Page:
The mold produces sealed, open and broken barrels, and a large wine-cellar type barrel (very useful for those ImagiNations that produce "happy grapes" in all their charming variety!); buckets and large ceramic-style pots; a fountain/font/bird bath; open sacks and closed sacks both individual and piled; a treasure chest (suitable for any 17th to early 19th century game, especially those involving pirates!); three types of wooden crate (the largest size is open with an optional lid, the other two are molded in sealed configuration). There are a few items specifically for fantasy/sci-fi games such as crystals and stone formations, and a rough stone slab which can be used as a door or the back of a fountain and so on. These can also be adapted for wargaming purposes.
*I use Merlin's Magic, a hard molding plaster from Clint Sales produced specifically for the hobby and it produces good results as seen above. Another cheaper type perhaps more readily available in hobby outlets or online is Hydrostone. Both plasters are durable and take inks and paint easily, especially the cheap acrylics sold in most hobby stores. I don't recommend plaster of Paris as it's too soft for the molding process.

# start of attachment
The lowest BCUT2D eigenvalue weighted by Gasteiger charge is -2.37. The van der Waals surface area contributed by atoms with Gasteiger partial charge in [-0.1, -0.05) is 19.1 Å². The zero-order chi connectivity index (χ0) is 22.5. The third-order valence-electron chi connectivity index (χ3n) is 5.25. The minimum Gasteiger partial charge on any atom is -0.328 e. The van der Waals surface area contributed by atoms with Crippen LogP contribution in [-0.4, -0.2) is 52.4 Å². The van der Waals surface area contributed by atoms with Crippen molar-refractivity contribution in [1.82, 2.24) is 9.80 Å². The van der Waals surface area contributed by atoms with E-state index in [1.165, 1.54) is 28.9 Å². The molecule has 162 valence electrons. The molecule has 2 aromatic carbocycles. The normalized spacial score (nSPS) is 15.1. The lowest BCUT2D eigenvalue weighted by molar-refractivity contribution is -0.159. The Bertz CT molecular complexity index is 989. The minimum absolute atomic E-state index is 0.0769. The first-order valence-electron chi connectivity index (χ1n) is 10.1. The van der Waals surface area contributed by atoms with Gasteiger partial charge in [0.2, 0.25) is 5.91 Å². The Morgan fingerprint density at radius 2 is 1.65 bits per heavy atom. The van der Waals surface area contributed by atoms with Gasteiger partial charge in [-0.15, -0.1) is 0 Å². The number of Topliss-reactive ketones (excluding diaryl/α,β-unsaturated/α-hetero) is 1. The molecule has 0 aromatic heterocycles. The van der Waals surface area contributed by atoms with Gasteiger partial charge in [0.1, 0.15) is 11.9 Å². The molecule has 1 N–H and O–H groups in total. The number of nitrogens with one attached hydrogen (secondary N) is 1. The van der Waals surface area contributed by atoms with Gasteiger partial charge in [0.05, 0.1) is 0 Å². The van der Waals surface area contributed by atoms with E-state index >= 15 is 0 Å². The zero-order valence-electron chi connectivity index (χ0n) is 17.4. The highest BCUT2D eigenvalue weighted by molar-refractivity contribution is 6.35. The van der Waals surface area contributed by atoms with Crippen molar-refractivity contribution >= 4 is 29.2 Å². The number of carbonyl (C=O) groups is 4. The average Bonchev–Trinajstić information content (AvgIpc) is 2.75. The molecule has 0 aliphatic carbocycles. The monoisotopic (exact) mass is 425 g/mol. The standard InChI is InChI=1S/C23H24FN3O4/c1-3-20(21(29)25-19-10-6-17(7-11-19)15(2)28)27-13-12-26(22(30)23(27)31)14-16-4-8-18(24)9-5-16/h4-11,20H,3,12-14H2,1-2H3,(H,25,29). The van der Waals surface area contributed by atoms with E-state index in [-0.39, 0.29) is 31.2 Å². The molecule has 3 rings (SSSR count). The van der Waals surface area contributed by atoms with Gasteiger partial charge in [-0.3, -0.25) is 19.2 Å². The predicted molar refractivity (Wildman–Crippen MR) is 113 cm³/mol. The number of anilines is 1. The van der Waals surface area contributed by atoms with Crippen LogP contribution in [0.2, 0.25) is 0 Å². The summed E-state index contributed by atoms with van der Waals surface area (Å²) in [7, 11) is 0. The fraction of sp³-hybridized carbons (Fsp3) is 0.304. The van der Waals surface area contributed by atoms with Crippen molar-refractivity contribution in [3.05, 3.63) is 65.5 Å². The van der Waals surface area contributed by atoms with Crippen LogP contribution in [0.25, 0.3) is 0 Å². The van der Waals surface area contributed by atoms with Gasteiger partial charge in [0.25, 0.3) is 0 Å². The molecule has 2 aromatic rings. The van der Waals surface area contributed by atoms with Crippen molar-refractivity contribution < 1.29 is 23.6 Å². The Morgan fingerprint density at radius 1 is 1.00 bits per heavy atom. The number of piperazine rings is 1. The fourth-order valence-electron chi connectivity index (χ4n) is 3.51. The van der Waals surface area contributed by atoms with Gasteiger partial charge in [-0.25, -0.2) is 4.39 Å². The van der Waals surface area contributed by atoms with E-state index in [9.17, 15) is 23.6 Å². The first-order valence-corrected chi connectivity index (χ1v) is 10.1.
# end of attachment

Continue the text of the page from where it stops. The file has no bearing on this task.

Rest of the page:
*The mold retails at $34, and lasts for years. Anyone can produce good casting results by following the simple advice given on the Hirst website. I think one would be of most use to a gaming group or club, who can spread the expense of buying the mold and plaster and share all the products therefrom. For a big gaming project that requires a lot of scenic items of this kind, I think it's more economical to produce them this way than to buy retail. Although it does take time to make castings in worthwhile amounts, there's a certain satisfaction gained from the process.
*For the record I have no connection with the Hirst Arts company other than as a very satisfied customer. The opinions above are just my 2 cents worth of contribution to my favorite hobby of wargaming.